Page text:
Such an algorithm can be followed with pencil and paper, as what we have done earlier, or in software, or in hardware. Let us consider how to implement the multiplication in MIPS assembly program (assuming that mult instruction does not exist). Here is a simplified version multiply.s where all registers are 32 bits ($5 for A, $3 for A0, $2 for P, $4 for M).

add $2, $0, $0 # initialize product to zero Loop: beq $5, $0, Exit # if the multiplier is 0, terminate looping andi $3, $5, 1 # mask out the 0th bit in multiplier beq $3, $0, Shift # if the bit is 0, skip add addu $2, $2, $4 # add (shifted) multiplicand to product Shift: sll $4, $4, 1 # shift up the multiplicand 1 bit srl $5, $5, 1 # shift down the multiplier 1 bit j Loop # go for next bit in multiplier Exit: # finished.

Consider the execution of the program with the following data. 1011 x 1101.

operation $2 $3 $4 $5 start 0 1011 1101 andi/addu 1011 1 1011 1101 shifts 1011 1 10110 110 andi 1011 0 10110 110 shifts 1011 0 101100 11 andi/addu 0110111 1 101100 11 shifts 0110111 1 1011000 1 addi/addu 10001111 1 1011000 1 shifts 10001111 1 10110000 0 final 10001111 0

In the first version of the algorithm, the multiplicand is shifted left after each iteration, just like in the longhand calculation. Since the multiplicand are 32 bits, the 64 bits space is not really necessary. A better idea is to shift the product to the right and keeping the multiplicand fixed. The effect is the same. There is also a saving in ALU. The first version need a 64-bit ALU; the new algorithm can be performed with 32-bit ALU.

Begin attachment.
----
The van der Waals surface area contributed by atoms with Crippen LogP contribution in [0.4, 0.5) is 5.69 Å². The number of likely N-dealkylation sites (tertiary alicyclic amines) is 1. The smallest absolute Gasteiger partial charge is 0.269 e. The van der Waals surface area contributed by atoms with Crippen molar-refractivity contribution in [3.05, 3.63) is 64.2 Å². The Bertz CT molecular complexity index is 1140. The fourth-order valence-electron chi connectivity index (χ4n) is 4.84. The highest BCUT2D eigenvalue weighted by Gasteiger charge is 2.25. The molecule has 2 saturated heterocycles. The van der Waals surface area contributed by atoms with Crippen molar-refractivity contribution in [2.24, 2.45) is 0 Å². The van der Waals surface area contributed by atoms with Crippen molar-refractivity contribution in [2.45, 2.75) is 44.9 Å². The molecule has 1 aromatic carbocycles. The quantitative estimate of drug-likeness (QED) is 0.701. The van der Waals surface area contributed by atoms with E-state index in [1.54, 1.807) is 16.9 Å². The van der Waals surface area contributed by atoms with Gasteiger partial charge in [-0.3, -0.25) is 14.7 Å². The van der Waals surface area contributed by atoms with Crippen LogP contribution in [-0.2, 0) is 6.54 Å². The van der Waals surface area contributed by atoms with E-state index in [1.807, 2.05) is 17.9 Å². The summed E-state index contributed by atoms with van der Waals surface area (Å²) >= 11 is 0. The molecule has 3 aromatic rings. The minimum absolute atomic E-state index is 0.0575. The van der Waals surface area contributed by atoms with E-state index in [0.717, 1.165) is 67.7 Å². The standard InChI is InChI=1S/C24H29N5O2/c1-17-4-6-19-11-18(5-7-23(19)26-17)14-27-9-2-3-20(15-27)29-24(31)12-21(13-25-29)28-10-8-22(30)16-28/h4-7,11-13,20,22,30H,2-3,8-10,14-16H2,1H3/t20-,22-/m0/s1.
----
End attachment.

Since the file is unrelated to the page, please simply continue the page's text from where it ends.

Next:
The last improvement is to combine the multiplier register and product register. Since the lower half in P are not used in the beginning, we can put the multiplier there. And the multiplier are shifted down as well as the result as in the second version. So the final version of multiplication algorithm is presented here:

Initial values, M: 32-bit register contains the multiplicand. P: 64-bit register contains 32-bit multiplier (on the lower half).

Repeat 32 times:

- if(P0==1) Ph = Ph + M (add to the upper half in P).
- P = P >> 1 (shift P right 1 bit).

Example: Compute 0010 x 0011 (decimal 2 times 3, 4-bit numbers) by the third algorithm.

Iteration step M P 0 initial value 0010 0000 0011 1 1 Ph=Ph+M 0010 0010 0011 2 shift right 0010 0001 0001 2 1 Ph=Ph+M 0010 0011 0001 2 shift right 0010 0001 1000 3 2 shift right 0010 0000 1100 4 2 shift right 0010 0000 0110

Textbook, Computer Organization & Design, page 168-205.